This the good creed-maker either will not or cannot understand; but gives us a list of articles culled out of the Scripture by his own authority, and tells us, those are absolutely necessary to be believed by every one, to make him a Christian. For what is of absolute necessity in Christianity, as those, he says, are, he tells us, is absolutely requisite to make a man a Christian. But when he is asked, Whether these are all the articles of absolute necessity to be believed to make a man a Chri. stian ? this worthy divine, that takes upon himself to be a successor of the apostles, cannot tell. And yet, having taken upon himself also to be a creed-maker, he must suffer himself to be called upon for it again and again, until he tells us what is of absolute necessity to be believed to make a man a Christian, or confess that he cannot.
In the mean time, I take the liberty to say, that every proposition delivered in the New Testament by our Saviour, or his apostles, and so received by any Christian as of divine revelation, is of as absolute necessity to be assented to by him, in the sense he understands it to be taught by them, as any one of those propositions enumerated by the creed-maker: and if he thinks otherwise, I shall desire him to prove it. The reason whereof is this, that in divine revelation, the ground of faith being the only authority of the proposer : where that is the same, there is no difference in the obligation or measure of believing. Whatever the Messiah, that came from God, taught, is equally to be believed by every one who receives him as the Messiah, as soon as he understands what it was he taught. There is no such thing as garbling his doctrine, and making one part of it more necessary to be believed than another, when it is understood. His saying is, and must be, of unquestionable authority to all that receive him as their heavenly King; and carries with it an equal obligation of assent to all that he says as true. But since nobody can explicitly assent to any proposition of our Saviour's as true, but in the sense he understands our Saviour to have spoken it in; the same authority of the Messiah,
! his King, obliges every one absolutely and indispensably to believe every part of the New Testament in that sense he understands it; for else he rejects the authority
; of the deliverer, if he refuses his assent to it in that sense which he is persuaded it was delivered in. But the taking him for the Messiah, his King and Lord, laying upon every one who is his subject an obligation to endeavour to know his will in all things; every true Christian is under an absolute and indispensable necessity, by being his subject, to study the Scriptures with an unprejudiced mind, according to that measure of time, opportunity, and helps which he has ; that in these sacred writings he may find what his Lord and Master hath by himself, or by the mouths of his apostles, required of him, either to be believed or done.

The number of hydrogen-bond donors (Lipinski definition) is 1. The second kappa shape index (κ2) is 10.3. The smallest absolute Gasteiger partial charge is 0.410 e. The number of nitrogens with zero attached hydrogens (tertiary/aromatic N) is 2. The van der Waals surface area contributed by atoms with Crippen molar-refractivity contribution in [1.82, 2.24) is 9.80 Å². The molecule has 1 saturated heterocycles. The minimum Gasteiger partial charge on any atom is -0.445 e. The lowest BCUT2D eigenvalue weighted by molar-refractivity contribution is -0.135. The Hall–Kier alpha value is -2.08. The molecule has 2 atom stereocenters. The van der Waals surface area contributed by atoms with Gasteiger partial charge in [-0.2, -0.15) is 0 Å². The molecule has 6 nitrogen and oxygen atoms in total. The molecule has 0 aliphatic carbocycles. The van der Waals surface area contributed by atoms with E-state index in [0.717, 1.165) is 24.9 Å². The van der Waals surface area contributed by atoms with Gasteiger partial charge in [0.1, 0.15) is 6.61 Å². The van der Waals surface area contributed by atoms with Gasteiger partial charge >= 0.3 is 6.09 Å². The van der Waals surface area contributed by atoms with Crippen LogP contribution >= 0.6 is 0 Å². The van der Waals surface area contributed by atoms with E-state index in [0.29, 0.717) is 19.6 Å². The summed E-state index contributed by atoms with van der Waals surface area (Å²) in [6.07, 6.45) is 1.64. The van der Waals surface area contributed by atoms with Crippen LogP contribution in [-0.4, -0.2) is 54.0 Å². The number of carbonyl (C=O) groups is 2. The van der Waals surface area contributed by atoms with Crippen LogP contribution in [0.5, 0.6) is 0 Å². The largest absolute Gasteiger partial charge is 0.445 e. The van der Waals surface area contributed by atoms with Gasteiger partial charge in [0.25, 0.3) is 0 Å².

The creed-maker, in the following page, 256, hath these words: “It is worth the reader's observing, that notwithstanding I had in twelve pages together
(viz. from the eighth to the twentieth) proved, that several propositions are necessary to be believed by us, in order to our being Christians; yet this shamanimadverter attends not to any one of the particulars which I had mentioned, nor offers any thing against them; but only, in a lumping way, dooms them all in those magisterial words : " I do not see any proof he produces,” p. 21. “ This is his wonderful way of confuting me, by pretending that he cannot see any proof in what I allege: and all the world must be led by his eyes.”
Answ. “ It is worth the reader's observing," that the creed-inaker does not reply to what Mr. Bold has said to him, as we have already seen, and shall see more as we go on, and therefore he has little reason to complain of him, for not having answered enough. Mr. Bold did well to leave that which was an insignificant lump, so as it was, together, for it is no wonderful thing not to see any proof, where there is no proof. There is, indeed, in those pages the creed-maker mentions, much confidence, much assertion, a great many questions asked, and a great deal said after his fashion ; but for a proof, I deny there is any one. And if what
. I have said in another place already does not convince him of it, I challenge him, with all his eyes, and those of the world to boot, to find out, in those twelve renowned pages, one proof. Let him set down the proposition, and his proof of its being absolutely and indispensably necessary to be believed to make a man a Christian; and I too will join with him in his testimonial of himself, that he is irrefragable. But I must tell him beforehand, talking a great deal loosely will not do it. Mr. Bold and I say we cannot see any proof in those
I twelve pages: the way to make us see, or to convince the world that we are blind, is to single out one proof out of that wood of words there, which you seem to take for arguments, and set it down in a syllogism, which is the fair trial of a proof or no proof. You have, indeed, a syllogism in the 23d page; but that is not in those twelve pages you mention. Besides, I